As the names he gave his sons suggests, two of the main points of Isaiah’s prophetic work were to call attention to the impending judgment of Israel by removing them from Palestine and to give hope for the righteous remnant, being a tenth of the nation, who would be brought back out of captivity. Isaiah 6:12 -13 serves as a preface to the book, “And the Lord have removed men far away, and there be a great forsaking in the midst of the land. But yet in it shall be a tenth, and it shall return, and shall be eaten: as a teil tree, and as an oak, whose substance is in them, when they cast their leaves: so the holy seed shall be the substance thereof.” In their prosperity they had taken their eyes off God and focused on idols and for this God would judge the nation (Isaiah 44-46).

The Messiah and Isaiah

Isaiah spoke to the setting of his time by discrediting any protective alliance for Israel with Assyria or Egypt urging the leadership to rather trust in God for deliverance. But, the deeper and more long-range dependency upon God would come not just from the return of a remnant of the nation from Babylonian Captivity but the arrival of the Savior of the world. Isaiah prophesied about the new law for all nations that would go forth from Jerusalem under the Messiah’s reign (2:1-5); the virgin birth of the Savior (7:14), the Messiah’s spiritual government (9:6-7), the Messiah’s lineage through David (11:1-5); the peaceable nature of His kingdom (11:6-9); the suffering He would endure to provide the forgiveness from sins essential for God to be merciful to sinners (53:1-12), and more details about the Messiah than can be included here. Isaiah’s prophecy is so filled with specific statements that predict the coming Messiah that is why he received the moniker of “the Messianic Prophet.”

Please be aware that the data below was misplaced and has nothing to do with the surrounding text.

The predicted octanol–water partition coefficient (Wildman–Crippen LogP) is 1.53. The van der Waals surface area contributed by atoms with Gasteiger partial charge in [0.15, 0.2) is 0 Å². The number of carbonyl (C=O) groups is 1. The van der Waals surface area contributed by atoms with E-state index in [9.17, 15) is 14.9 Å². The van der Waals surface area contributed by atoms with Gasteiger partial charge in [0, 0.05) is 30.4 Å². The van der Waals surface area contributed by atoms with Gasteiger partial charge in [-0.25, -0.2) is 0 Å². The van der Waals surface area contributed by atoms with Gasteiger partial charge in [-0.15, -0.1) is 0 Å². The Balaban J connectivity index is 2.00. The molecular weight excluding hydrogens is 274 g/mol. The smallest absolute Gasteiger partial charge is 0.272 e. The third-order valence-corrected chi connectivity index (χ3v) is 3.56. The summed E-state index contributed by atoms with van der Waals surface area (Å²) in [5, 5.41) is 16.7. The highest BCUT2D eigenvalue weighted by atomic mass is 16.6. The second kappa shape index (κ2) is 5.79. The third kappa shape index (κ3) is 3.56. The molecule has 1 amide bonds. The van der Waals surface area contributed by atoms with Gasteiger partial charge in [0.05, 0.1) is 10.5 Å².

1Nelson’s Illustrated Bible Dictionary, pp. 512-517.


Gary McDade

 We recently had the local Seventh Day Adventist preacher and a group of their young people in their Pathfinder group to visit with us at the Tiftonia Church of Christ for our morning worship service on first day of the week. We always appreciate our visitors and are honored to discuss spiritual matters.

The church of Christ had its beginning on the first Pentecost after the resurrection in accordance with biblical prophecy (Isaiah 2:1-5; Daniel 2:44) and its fulfillment as seen in Acts 1:6-8 and 2:1-47. The Seventh Day Adventists had their beginning “in the Millerite movement of the 1830s to the 1840s, during the period of the Second Great Awakening, and was officially founded in 1863. Prominent figures in the early church included Hiram Edson, James Springer White and his wife Ellen G. White, Joseph Bates, and J. N. Andrews” (History of the Seventh-day Adventist Church from Wikipedia).